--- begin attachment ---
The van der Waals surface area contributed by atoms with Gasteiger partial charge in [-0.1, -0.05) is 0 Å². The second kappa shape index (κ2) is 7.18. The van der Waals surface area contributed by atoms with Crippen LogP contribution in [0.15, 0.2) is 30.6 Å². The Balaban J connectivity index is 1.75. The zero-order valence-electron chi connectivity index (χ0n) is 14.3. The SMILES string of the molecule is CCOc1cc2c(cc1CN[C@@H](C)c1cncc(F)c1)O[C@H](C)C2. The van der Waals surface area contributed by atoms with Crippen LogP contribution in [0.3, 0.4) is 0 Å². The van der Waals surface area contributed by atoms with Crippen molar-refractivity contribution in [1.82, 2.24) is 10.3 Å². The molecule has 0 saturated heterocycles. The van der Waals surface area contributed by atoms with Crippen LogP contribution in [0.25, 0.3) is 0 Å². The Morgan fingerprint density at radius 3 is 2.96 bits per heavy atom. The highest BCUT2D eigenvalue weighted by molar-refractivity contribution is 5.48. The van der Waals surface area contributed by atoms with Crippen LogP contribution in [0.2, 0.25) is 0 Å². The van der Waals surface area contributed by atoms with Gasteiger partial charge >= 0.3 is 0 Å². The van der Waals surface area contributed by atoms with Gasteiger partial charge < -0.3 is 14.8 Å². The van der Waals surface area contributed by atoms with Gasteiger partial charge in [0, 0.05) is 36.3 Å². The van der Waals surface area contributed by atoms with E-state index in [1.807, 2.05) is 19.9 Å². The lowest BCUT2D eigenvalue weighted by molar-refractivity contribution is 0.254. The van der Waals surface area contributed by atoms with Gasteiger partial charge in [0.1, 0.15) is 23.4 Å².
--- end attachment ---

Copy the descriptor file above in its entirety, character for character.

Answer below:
The van der Waals surface area contributed by atoms with Gasteiger partial charge in [-0.1, -0.05) is 0 Å². The second kappa shape index (κ2) is 7.18. The van der Waals surface area contributed by atoms with Crippen LogP contribution in [0.15, 0.2) is 30.6 Å². The Balaban J connectivity index is 1.75. The zero-order valence-electron chi connectivity index (χ0n) is 14.3. The SMILES string of the molecule is CCOc1cc2c(cc1CN[C@@H](C)c1cncc(F)c1)O[C@H](C)C2. The van der Waals surface area contributed by atoms with Crippen LogP contribution in [0.3, 0.4) is 0 Å². The van der Waals surface area contributed by atoms with Crippen molar-refractivity contribution in [1.82, 2.24) is 10.3 Å². The molecule has 0 saturated heterocycles. The van der Waals surface area contributed by atoms with Crippen LogP contribution in [0.25, 0.3) is 0 Å². The Morgan fingerprint density at radius 3 is 2.96 bits per heavy atom. The highest BCUT2D eigenvalue weighted by molar-refractivity contribution is 5.48. The van der Waals surface area contributed by atoms with Crippen LogP contribution in [0.2, 0.25) is 0 Å². The van der Waals surface area contributed by atoms with Gasteiger partial charge >= 0.3 is 0 Å². The van der Waals surface area contributed by atoms with Gasteiger partial charge < -0.3 is 14.8 Å². The van der Waals surface area contributed by atoms with Gasteiger partial charge in [0, 0.05) is 36.3 Å². The van der Waals surface area contributed by atoms with E-state index in [1.807, 2.05) is 19.9 Å². The lowest BCUT2D eigenvalue weighted by molar-refractivity contribution is 0.254. The van der Waals surface area contributed by atoms with Gasteiger partial charge in [0.1, 0.15) is 23.4 Å².